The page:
South Carolina and Georgia’s coastlines could be significantly impacted by storm system Ian, according to a new US Geological Survey coastal change forecast released on Thursday.
At 5 p.m. on Thursday, the National Hurricane Center forecast that newly strengthened Hurricane Ian would hit the South Carolina coast as a Category 1 storm on Friday. Storm surge is anticipated to reach between 4 to 7 feet in South Carolina from Edisto Beach to Murrells Inlet, including Charleston, it said.
USGS researchers are forecasting the waves and surges caused by Ian may cause 11% of South Carolina’s and 1% of Georgia’s dunes along sandy beaches to be inundated — meaning continuously covered by ocean water.
“This is the most severe type of storm effect on coastal beaches, with flooding behind the dunes that may impact coastal communities,” the USGS said.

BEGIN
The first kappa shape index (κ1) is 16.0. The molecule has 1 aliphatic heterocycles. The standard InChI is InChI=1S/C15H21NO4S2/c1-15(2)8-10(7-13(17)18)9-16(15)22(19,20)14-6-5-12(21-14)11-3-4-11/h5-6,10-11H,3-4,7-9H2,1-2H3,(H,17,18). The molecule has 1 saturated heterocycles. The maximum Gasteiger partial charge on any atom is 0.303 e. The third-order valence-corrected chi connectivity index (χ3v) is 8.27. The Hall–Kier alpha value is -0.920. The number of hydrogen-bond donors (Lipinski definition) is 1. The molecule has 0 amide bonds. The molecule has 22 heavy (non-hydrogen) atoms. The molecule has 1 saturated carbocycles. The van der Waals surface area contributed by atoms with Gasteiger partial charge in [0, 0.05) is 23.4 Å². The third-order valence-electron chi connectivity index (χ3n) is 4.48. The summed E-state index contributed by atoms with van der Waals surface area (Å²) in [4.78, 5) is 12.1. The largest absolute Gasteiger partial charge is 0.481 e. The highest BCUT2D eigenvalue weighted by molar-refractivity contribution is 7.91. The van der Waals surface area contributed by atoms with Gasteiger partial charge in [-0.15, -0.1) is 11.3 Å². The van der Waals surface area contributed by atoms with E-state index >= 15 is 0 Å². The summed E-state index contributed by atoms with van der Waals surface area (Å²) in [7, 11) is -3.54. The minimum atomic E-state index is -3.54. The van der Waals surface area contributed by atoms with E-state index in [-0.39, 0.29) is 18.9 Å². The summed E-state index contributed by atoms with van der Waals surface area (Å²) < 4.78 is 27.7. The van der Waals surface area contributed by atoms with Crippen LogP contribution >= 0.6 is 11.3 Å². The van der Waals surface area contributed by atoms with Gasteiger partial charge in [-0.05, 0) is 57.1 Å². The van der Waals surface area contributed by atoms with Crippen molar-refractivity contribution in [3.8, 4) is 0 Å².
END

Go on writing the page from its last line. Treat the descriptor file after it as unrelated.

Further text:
In addition, approximately 43% of South Carolina’s and 24% of Georgia’s dunes along sandy beaches are expected to be overwashed by Ian. Overwash is considered the second most severe level of coastal damage, taking place when water levels reach higher than the top of dunes.
“When a beach is overwashed, sand can be pushed and deposited inland, causing significant changes to coastal landscapes and blocking roadways,” the USGS said. “Overwash can reduce the height of protective sand dunes, alter beach profiles and leave areas behind the dunes more vulnerable to future storms.”
In South Carolina 99% of the dunes and in Georgia 77% of dunes are projected to face some level of erosion caused by Ian, the USGS said. Erosion at the base of sand dunes is considered the least severe level of storm damage on sandy shorelines.